One anticipated benefit districts in New Mexico have not seen: marked improvement in academic achievement. "It's been negligible," added Kaplan.
New Mexico school districts have to re-apply every year for the four-day schedule and submit an evaluation that indicates continued community support. Administrators weighing whether to change their school schedule are advised to spend a year planning the change and discussing it with community members, according to Kaplan.
"If you have 51 percent of the public supporting you, we advise them not to do it. We want to see 75 percent to 80 percent in favor," he said.
Some districts, though, which have used a four-day calendar for years, now say the disadvantages are outweighing the benefits.
After six years on a Tuesday-through-Friday schedule, the Saratoga (Arkansas) School District returned to a five-day schedule in 2002, even though former superintendent Lewis Diggs talked enthusiastically about the schedule in a 1998 Education World article. (See Is the Four-Day Week Coming Your Way?)
Diggs also called the switch "a huge success" in a March 1999 article in The School Administrator, published by the American Association of School Administrators, citing among other pluses, a 50 percent decrease in teacher absences and a 20 percent drop in student absences after a year.
But current superintendent Kenneth Muldrew told Education World the four-day week took a toll on students.
"The children need more academic time; even though it's a longer school day, the kids get tired in the afternoon and are not as productive," said Muldrew. "We decided we could make better use of time over five days. In addition, most of the kids ride buses, so they were up early and out [of school] late."
On the four-day schedule, school hours were 7:55 a.m. to 4:25 p.m., with 65-minute class periods. "We originally went to four days for financial reasons; we saved between $30,000 and $40,000 per year in transportation, utility, and fuel costs, and substitute teacher fees," according to Muldrew. "Now things are better financially." Parents indicated they supported the return to the five-day week.
For many of the same reasons, Donna McGee, superintendent of the Lake Arthur School District in Lake Arthur, New Mexico, would like to end the four-day schedule after almost 20 years.
"This is probably the last year on four days, as we have it now," McGee told Education World in 2002. Hours in the K-12 district are 8:10 a.m. to 3:50 p.m. "I was concerned about it when I took the job here three years ago. Teachers at the end of the day do not want to stay for staff meetings. I see staff and students drained and I have to worry if it is the best thing for students."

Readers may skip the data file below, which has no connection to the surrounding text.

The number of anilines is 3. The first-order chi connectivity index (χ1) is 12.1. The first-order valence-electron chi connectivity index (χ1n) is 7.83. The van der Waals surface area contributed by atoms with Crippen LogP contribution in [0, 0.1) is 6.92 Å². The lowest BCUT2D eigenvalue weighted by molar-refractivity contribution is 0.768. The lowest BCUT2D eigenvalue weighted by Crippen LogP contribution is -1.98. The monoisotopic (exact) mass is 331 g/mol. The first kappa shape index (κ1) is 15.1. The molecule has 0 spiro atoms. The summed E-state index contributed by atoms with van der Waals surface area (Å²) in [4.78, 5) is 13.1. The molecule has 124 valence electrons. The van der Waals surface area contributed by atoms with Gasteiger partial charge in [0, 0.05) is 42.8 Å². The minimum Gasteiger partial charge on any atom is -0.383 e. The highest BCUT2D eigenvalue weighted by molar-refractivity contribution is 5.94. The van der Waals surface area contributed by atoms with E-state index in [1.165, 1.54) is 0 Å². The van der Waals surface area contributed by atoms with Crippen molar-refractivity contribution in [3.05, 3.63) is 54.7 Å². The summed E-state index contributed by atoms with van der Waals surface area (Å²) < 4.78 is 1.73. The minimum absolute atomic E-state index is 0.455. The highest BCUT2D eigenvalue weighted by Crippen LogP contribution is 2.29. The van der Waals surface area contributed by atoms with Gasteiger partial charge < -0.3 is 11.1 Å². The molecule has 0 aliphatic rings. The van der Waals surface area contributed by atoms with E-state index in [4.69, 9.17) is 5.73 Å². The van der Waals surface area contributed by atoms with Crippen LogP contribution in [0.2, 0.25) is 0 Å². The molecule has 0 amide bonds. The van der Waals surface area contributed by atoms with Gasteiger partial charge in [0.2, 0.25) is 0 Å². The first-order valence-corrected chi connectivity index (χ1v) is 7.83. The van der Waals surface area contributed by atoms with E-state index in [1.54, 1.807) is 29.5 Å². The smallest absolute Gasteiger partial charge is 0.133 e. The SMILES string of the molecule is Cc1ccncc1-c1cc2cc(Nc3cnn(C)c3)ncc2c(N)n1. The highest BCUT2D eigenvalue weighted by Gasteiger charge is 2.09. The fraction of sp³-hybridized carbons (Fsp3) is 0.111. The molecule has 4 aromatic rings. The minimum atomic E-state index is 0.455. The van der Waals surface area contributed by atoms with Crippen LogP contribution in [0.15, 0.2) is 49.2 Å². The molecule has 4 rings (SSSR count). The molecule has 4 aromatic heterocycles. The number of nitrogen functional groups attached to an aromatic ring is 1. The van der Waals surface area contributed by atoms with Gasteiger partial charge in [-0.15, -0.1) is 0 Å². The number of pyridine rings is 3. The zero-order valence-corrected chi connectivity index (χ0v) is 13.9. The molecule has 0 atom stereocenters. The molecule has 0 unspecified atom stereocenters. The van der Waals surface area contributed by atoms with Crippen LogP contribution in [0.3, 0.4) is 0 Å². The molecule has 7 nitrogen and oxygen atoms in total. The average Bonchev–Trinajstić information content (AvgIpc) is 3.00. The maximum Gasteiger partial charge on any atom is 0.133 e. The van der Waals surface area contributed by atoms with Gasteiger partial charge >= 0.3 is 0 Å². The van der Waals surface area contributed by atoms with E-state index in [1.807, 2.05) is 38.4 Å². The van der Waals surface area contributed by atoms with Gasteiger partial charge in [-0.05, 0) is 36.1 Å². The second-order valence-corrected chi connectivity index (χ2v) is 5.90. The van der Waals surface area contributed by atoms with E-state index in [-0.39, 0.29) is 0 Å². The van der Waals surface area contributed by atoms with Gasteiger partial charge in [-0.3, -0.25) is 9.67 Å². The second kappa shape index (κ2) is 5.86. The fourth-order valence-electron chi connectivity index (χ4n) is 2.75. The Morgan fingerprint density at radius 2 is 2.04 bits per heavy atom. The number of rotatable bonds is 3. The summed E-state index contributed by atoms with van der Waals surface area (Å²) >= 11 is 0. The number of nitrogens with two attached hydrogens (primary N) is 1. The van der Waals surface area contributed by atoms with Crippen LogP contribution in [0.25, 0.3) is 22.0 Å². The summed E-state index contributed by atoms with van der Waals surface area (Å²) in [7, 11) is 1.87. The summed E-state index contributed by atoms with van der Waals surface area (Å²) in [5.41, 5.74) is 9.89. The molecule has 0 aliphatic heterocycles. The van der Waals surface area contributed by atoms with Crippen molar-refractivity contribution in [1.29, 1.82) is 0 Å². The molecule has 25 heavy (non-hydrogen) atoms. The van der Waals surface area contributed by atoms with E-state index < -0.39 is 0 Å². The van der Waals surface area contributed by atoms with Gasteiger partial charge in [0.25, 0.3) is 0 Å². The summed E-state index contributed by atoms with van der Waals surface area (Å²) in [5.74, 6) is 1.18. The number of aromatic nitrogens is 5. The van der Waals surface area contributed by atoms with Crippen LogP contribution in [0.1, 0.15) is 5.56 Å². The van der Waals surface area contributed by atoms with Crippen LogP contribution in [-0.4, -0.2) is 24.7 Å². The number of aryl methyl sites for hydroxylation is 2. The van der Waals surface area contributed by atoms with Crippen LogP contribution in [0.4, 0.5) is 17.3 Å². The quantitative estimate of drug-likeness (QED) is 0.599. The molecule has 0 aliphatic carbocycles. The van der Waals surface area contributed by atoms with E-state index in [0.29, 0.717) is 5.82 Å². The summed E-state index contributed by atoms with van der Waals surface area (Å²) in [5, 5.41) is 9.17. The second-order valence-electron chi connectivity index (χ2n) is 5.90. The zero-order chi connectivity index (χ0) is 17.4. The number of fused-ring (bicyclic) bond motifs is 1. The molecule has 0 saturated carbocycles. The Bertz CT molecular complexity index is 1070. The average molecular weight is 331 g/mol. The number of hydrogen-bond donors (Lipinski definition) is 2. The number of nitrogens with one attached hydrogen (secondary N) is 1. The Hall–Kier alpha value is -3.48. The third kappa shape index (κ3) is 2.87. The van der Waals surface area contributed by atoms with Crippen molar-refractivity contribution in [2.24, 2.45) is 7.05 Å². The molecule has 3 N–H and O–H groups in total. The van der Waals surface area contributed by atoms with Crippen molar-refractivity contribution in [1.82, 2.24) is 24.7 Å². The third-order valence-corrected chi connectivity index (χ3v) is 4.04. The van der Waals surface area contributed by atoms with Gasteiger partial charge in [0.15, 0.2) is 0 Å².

Either the day off, which is Friday, has to be used for lesson planning, parent conferences, and tutoring, or the district needs to return to a five-day schedule, said McGee. Teachers currently are not required to come in Fridays, and are paid extra if they do. Staff members also are encouraged to schedule personal appointments on Fridays, but many still are taking time off during the week.
Other benefits also have not been realized. Student attendance has been unaffected, and students who participate in athletics lose class time, because other schools in the area have the traditional shorter day.
In addition, test scores are declining in the 206-student district. "Why give students three days off when they need more academic time?" McGee asked. "This is a small town, with nowhere for kids to go. On Fridays, they are back at the school playground anyway."
The 2002 school year was spent surveying parents and teachers about the schedule and talking with the board of education about the possibility of resuming a traditional schedule. "Going back to five days could mean additional costs of about $30,000, a year, at most," McGee said. "The savings are negligible and come at the expense of students."
Creal, the South Dakota superintendent, said each administrator has to decide what is best for his or her district and community. "It works well for Custer," Creal said about the four-day schedule. "Each system works well for different districts."
Article by Ellen R. Delisio
Copyright © 2006 Education World
Originally published 09/03/2002